Rings (2017)

RingsI’m going to lead with the rating on this post instead of building the suspense for several paragraphs because I noticed I’ve reviewed a lot of movies here 4/10, now including Rings’ 4 mysterious wells out of 10.


Does this mean I have a penchant for watching below average movies? I think it means I am often disappointed by a lot of movies that should have been better and maybe that’s a personal problem. I do try to have zero expectations when watching any movie – I rarely watch trailers anymore and only listen to coworkers discuss plots that I know I’ll not waste my time with. But a sequel whose predecessors I have already seen is another matter. I love The Ring, I hate The Ring Two. I don’t even really remember The Ring Two outside of the fact that I hate it. Regardless, I couldn’t help but be hopeful this would be as good as the first. It’s not.

The first movie (and of course the original Japanese Ringu) used an unexpected vehicle for a haunting – a VHS videotape that will kill you seven days after you watch it. That is, not the tape itself, but you know what I mean. It was an interesting premise in the last days of the VHS, like a piece of the past coming back for revenge. Naturally, that’s exactly what the story was about – a restless spirit from another time looking for peace and/or payback. So now The Ring is locked into pop culture and everyone is familiar with the girl crawling out of the TV. Like I said, I don’t remember The Ring Two, but the ghost girl from the tape ain’t finished yet.

Here in installment three, we have a college professor (of theoretical biology? Did I hear that right? Is that a real field of study? They teach classes for that? News to me.) in possession of the killer video and he has stupidly made a bunch of digital copies to share with his students because he wants to kill them all. No, not really, it’s for an experiment that is intended to prove the existence of the afterlife. I guess it’s pretty clear when seeing the effects of the video that something paranormal is at play, but the exact procedures of the experiment are never laid out. All we know is the teacher has several students watch the tape so he can put them on a countdown and record the weird happenings over the next seven days – with the promise that he’ll find someone else to watch each person’s copy of the video so it will pass onto them. How he expects this experiment to EVER END is not addressed. He’s doing fake science, dammit, don’t bother with those details!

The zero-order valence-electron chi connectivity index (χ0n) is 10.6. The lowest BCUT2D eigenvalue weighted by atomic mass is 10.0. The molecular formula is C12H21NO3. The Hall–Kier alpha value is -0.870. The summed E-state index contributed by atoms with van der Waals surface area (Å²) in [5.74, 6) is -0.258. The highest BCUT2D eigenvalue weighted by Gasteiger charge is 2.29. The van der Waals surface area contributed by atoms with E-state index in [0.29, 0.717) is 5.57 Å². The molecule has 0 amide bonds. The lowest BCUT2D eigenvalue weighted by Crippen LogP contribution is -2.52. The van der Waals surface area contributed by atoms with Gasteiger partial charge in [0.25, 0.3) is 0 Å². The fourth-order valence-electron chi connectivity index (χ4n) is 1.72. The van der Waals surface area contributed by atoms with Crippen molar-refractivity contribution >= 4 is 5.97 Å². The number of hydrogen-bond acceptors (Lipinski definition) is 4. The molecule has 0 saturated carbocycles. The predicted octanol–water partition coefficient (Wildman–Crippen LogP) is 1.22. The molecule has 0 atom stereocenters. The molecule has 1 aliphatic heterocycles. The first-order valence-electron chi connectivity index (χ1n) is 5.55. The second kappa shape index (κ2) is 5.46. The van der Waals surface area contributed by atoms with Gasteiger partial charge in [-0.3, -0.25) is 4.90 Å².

So of course the first person on the countdown is killed because the Prof waited until the last second to find someone else to watch their video, thereby passing the curse off to them. Our main characters are Julia, a college girl (I assume, though we never see her at school or meet any of her friends or family), and her boyfriend who signed up for the professor’s experiment. He’s got 12 hours left before his 7 days are up, so what do they do? They go to fucking sleep. Personally, sleep wouldn’t be possible if I had a tortured ghost after me who can make calls on the AT&T network. But whatevs, the girlfriend watches the video to save her boyfriend and buy some time. Things go wrong immediately.

Samara, the drowned ghost girl, has chosen Julia for a special task. We never learn why. She gets a special video with new shots to clue her in to what to do next. Finally, a plot! And we’re 35-40 minutes deep in the movie. So much of this movie is exposition, setup, and rehashing the first movie just to reach this point. I was honestly sick of how much they reminded the audience of the rules of the curse and what happened in the first movie (they too forgot about the second). This turn in the story, where Julia is singled out as the Chosen One, should have come about 20 minutes earlier. Removing a pointless opening scene on an airplane would have done a lot to fix this. Removing every aggressive stranger Julia comes into contact with would have done even more. Whether it’s her boyfriend’s college friends or the operator of a shitty B&B in Samara’s hometown, it seems that everyone would rather Julia just fuck off and die. Geez, lady, if you want these snoopy kids out of your face DON’T RENT THEM THE ROOM.

From this point on it’s really just remaking the first movie. Our heroes do a little detective work, psychic visions are seen (these parts almost make this a Nightmare on Elm Street movie), the truth about the past is dug up, they meet a creepy old dude who knows more than he lets on, and they save the little girl’s spirit from her eternal torment.




And then she proves what an asshole she is by not staying dead. The end.

Just what in the world does this girl WANT? These movies have seen her remains laid to rest at least TWICE and all the people who directly did her harm are dead. Apparently the leads of all three movies have consistently made the wrong choice by trying to put her to bed, spiritually speaking. Like Don Henley said, all she wants to is dance. And by dance, I mean kill a whole bunch of people for no great reason. She’s just an evil little turd? That’s it? All of the revelations about the past suffer from diminishing returns once Samara is shown in the first film to be unreliable.

Posted on 01.07.2018, in Uncategorized. Bookmark the permalink. Leave a comment.

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